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The Sea Within and their eponymously titled debut album is what resulted from a collaboration between a sextet of rock/metal/prog luminaries, who've all successfully achieved respect and respectable success and within their day-job bands, other side projects and session work over the years. So, we have Pain of Salvation frontman Daniel Gildenl÷w; The Flower Kings' Roine Stolt and Jonas Reingold; ubiquitous drummer extraordinaire Marco Minnemann; former Meat Loaf/Debbie Harry keys man Tom Brislin; and Flying Colors' Casey McPherson. Bring in the legend that is Yes' Jon Anderson; Dream Theater's Jordan Rudess and saxophonist Rob Townsend for guest spots, and you have what is, at least on paper, a whole ton of potential for something rather special. Indeed, listening to 'The Sea Within', that's precisely what these mightily talented folk have succeeded in creating.

So, just how did such a project come to fruition? From press blurb, I gather its genesis can be traced back to an original idea born from a natter between Stolt and Inside Out boss, Tomas Waber. Stolt's quoted as declaring he wanted "to move in a fresh direction with new collaborations", whereby Waber gave the green light for such a venture. From what I understand, the assemblage of personnel all initially congregated at Livingston Studios in London to work on material for the album, so it wasn't one of these remote-based internet, idea sharing collaborations across different countries and continents. Apparently, "some extra touches" were added in individuals' home studios following the original sessions in North London, although the core was born from what went down in Livingston. You can't beat actual human interaction when making music within the same space and time! This shines through in the songs on 'The Sea Within'.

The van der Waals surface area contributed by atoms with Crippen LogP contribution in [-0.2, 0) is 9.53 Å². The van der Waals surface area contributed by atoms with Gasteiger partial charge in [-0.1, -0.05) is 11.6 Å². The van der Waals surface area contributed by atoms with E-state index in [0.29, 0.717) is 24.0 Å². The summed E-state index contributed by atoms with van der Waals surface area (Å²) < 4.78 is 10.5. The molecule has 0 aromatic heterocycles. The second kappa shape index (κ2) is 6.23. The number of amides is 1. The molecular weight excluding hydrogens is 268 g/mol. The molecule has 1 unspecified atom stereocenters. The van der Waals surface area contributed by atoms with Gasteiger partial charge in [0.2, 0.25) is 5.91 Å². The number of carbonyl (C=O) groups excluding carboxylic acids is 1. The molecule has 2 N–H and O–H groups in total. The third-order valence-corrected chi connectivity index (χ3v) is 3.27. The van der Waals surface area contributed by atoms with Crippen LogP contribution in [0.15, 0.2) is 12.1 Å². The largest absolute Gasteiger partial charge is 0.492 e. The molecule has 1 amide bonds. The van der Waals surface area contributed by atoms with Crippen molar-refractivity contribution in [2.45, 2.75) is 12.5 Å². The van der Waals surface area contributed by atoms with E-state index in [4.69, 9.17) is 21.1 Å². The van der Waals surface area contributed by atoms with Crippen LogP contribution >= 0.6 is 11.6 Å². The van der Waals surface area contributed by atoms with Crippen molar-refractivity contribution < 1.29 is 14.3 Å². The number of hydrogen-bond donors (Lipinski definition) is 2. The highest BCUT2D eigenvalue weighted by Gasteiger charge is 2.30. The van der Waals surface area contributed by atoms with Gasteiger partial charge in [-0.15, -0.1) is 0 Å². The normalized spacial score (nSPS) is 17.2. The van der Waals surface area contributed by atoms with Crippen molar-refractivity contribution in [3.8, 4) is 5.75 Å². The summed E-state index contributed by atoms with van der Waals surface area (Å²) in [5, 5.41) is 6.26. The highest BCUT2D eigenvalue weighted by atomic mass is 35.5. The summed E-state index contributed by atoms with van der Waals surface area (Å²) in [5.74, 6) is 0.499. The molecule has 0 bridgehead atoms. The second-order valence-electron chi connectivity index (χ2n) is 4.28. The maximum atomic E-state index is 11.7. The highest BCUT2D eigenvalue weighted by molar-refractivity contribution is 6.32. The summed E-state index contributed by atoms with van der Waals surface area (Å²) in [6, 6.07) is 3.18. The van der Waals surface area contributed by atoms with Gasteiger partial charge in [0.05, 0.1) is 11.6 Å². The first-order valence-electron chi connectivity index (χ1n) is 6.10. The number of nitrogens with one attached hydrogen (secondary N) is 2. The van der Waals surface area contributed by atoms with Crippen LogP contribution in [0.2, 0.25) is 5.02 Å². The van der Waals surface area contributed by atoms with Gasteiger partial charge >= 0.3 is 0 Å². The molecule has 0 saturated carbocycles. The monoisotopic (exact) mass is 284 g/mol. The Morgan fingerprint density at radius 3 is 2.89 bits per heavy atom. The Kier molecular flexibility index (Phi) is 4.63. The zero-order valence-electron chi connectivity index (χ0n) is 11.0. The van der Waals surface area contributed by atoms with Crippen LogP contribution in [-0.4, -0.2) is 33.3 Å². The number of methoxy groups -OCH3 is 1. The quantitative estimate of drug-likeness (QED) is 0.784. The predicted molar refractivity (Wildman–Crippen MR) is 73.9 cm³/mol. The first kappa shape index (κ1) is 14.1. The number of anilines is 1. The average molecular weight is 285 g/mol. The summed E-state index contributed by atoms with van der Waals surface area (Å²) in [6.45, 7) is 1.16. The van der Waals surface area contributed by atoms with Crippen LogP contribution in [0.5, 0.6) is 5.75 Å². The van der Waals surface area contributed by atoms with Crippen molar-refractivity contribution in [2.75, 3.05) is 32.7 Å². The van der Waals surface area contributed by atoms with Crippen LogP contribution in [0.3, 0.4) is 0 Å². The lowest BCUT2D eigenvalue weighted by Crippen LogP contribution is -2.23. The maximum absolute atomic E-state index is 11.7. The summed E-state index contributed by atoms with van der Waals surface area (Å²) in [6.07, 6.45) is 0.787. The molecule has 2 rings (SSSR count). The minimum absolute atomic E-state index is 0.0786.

And the music itself? Diversity is precisely what it's all about here. Well, diverse-ish. Elements of rock, prog, jazz, funk, folk, et al have been blended into well-rounded compositions, whereby the fusions sound like natural amalgams, rather than divergences into isolated genre-mimicry. It's all about about refined diversity, rather than in-your-face diversity. That said, there are overt twists and turns where songs incorporate more abrupt transitions into distinct genre territory - such as the blatant jazz interludes on 'Ashes of Dawn' and 'An Eye for an Eye for an Eye'.

On the whole, the album's quite retro sounding rather than modern. There are so many glaringly apparent nods to 70s rock and prog idioms, etc. However, it somehow manages to convey fresh vibes at the same time. I guess, ultimately, it's a fairly refreshing take on sounds of yore. And there's seemingly even a bit of Bowie worship going on with the vocal delivery and phrasing within 'An Eye for an Eye for an Eye', 'The Hiding of Truth' and emphatically so in 'The Roaring Silence'.

With eye-catching artwork by the evidently super talented Marcela Bolivar, this is, indubitably, one of the very best album covers I've seen in a long time. It'll garner the band that additional bit of attention of which they're more than deserving, based on the rather phenomenal music, in terms of both composition and performance, that makes up this quite wonderful album. And be it a fully-fledged new band, a sporadic side project, or a one-off, ephemeral collaboration, I know not, but let's all enjoy the here and now with, what is, a rather delicious record.
Inside Out
Review by Mark Holmes
22nd June 2018
1) Ashes of Dawn; 2) They Know My Name; 3) The Void; 4) An Eye for an Eye for an Eye; 5) Goodbye; 6) Sea Without; 7) Broken Cord; 8) The Hiding of Truth
BONUS CD: 1) The Roaring Silence; 2) Where are You Going?; 3) Time; 4) Denise
"...be it a fully-fledged new band, a sporadic side project, or a one-off, ephemeral collaboration, I know not, but let's all enjoy the here and now with, what is, a rather delicious record."